African Horse Sickness - Donkey

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African horse sickness (Image courtesy of The Donkey Sanctuary)
African horse sickness (Image courtesy of The Donkey Sanctuary)

AHS is a non-contagious arthropod-borne disease of equidae. The causal agent is an orbivirus existing in nine serotypes. The occurrence of AHS is both cyclical and seasonal and dependent on the vector, usually Culicoides. Equine encephalosis, caused by a related orbivirus, follows a similar distribution and epidemiology to African Horse Sickness and can present with similar signs.

AHS is endemic in the sub-Saharan region and certain parts of South Africa, where severe epidemics occur in naïve horse populations (Lord et al., 2002; Coetzer & Guthrie, 2004). AHS occasionally occurs as outbreaks in North Africa, intermittently spreading to the Mediterranean area and the Middle East.

The last outbreaks in Europe were between 1987 and 1990 in Portugal and Spain. In Portugal, donkeys comprised over 10% of the equidae that died or were slaughtered as a result of the disease (Portas et al., 1999). Outbreaks in Southern Africa are regularly reported to the OIE.

Clinical features

Horses are the most susceptible to the virus, followed by mules, European donkeys and then African donkeys. Four forms are classically distinguished in the horse:

  1. Subclinical.
  2. Subacute or cardiac form.
  3. Acute respiratory form.
  4. Mixed form.

Donkeys, particularly those in South Africa, are often described as being relatively resistant to the disease, although clinical cases have been reported in Egypt, Algeria and in European and Asian donkeys (Bourdin, 1972; Mellor, 1994; Anon, 1998). Studies show that infection of donkeys with a virulent serotype 4 strain did not produce pyrexia or any other clinical signs. Pathological changes were limited to increased fluid accumulation in the serosa and both petechial and ecchymotic haemorrhages on the left hepatic ligament (Hamblin et al., 1998).

In 1993 an outbreak occurred in a riding establishment in Botswana, affecting twenty horses and six donkeys. Eight of the twenty horses succumbed to the infection within five days of the initial outbreak, whereas the donkeys present on the premises exhibited mild pyrexia only (A. Trawford, personal communication).

Donkeys have been implicated in the spread of AHS, but their specific role in its epidemiology is poorly defined. They are unlikely to be long-term reservoirs of the African horse sickness virus (AHSV). However, they may aid spread of the virus by acting as ‘silent reservoirs’, possibly even when they have been vaccinated (Hamblin et al., 1998).

The distribution of AHSV is limited by the presence of the vector. Global warming may increase the range of the vector and hence alter locations where AHS may be found. It is unlikely that Culicodes imicola (a vector of AHS) will spread to the UK. However, other more local species of this insect may take up the ‘baton’ of infection and spread it northwards (Wittmann & Baylis, 2000). The outbreak of AHS in Spain in 1987 was due to an infected zebra imported from Namibia (Lubroth, 1988). Zebras have also been implicated as a possible reservoir of the virus between epizootics, but other animals may also fulfil this role and may present a risk if imported to the UK. AHS virus is closely related to Bluetongue virus and is spread by the same vector. The rapid spread of Bluetongue in 2006 in ruminants in parts of mainland Europe has highlighted the need for awareness of the potential risk of AHS particularly from donkeys which may show little signs of the disease. The virus was recorded in the UK for the first time in 2007.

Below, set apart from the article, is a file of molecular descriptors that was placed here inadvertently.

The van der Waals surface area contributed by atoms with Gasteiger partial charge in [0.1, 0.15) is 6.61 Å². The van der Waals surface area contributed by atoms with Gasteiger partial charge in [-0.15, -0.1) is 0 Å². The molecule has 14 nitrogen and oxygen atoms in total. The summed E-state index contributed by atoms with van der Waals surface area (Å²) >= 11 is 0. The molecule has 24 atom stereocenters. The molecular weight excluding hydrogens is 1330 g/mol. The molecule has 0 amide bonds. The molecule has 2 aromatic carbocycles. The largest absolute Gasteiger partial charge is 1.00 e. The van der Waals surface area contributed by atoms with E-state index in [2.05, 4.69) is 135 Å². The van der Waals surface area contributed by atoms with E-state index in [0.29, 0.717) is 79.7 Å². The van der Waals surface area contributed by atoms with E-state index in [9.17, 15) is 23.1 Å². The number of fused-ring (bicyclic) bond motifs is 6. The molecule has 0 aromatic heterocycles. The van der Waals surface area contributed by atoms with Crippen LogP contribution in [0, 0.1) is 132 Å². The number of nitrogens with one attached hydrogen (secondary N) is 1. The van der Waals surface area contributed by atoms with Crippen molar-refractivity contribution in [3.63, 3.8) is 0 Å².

Clinical signs are seen in very few cases in donkeys and only in certain areas. The signs are usually non-specific.


  • Supportive and symptomatic


  • In a disease-free area, prevention of introduction of disease is by instigating import controls, quarantine and testing of equidae
  • In endemic areas
    • Various vaccines are commercially available
    • Vector control (insecticides and repellents)

Literature Search

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Use these links to find recent scientific publications via CAB Abstracts (log in required unless accessing from a subscribing organisation).

African Horse Sickness publications


  • Anzuino, J. (2008) Exotic infections In Svendsen, E.D., Duncan, J. and Hadrill, D. (2008) The Professional Handbook of the Donkey, 4th edition, Whittet Books, Chapter 14

  • Anon (1998). Foreign Animal Diseases. Richmond, Virginia, USA.
  • Bourdin, P. (1972). ‘Ecology of African Horse Sickness’. 3rd International Conference Equine Infectious Diseases. Paris, France. pp 12-30.
  • Coetzer, J.A.W., Guthrie, A.J. (2004). ‘African Horse Sickness’. Infectious Diseases of Livestock. Oxford University Press, Southern Africa, Cape Town. pp 1231-1251.
  • Hamblin, C., Salt, J.S., Mellor, P.S., Graham, S.D., Smith, P.R., and Wohlsein, P. (1998). ‘Donkeys as reservoir of African Horse Sickness virus’. Arch Virol (Suppl) 14. pp 37-47.
  • Lord, C. C., Venter, G.J., Mellor, P.S., Paweska, J.T., and Woolhouse, M.E. (2002).‘Transmission patterns of African Horse Sickness and Equine Encephalosis viruses in South African donkeys’. Epidemiol. Infect. 128(2). pp 265-275.
  • Lubroth, J. (1988). ‘African Horse Sickness and the Epizootic in Spain 1987’. Equine Practice 10. pp 26-33.
  • Mellor, P. (1994). ‘African Horse Sickness. Exotic Disease Series No.2’. pp 6-8. Equine Vet Educ 6(4). pp 200-202.
  • Portas, M., Boinas, F.S., Oliveira, J., Sousa, E., and Rawlings, P. (1999). ‘African Horse Sickness in Portugal: A successful eradication programme’. Epidemiology and Infection 123(2). pp 337-346.
  • Wittman, E., Baylis, M. (2000), ‘Climate change: effects on culicoides-transmitted viruses and implication for the UK’. Vet.J. 160(2). pp 87-89.

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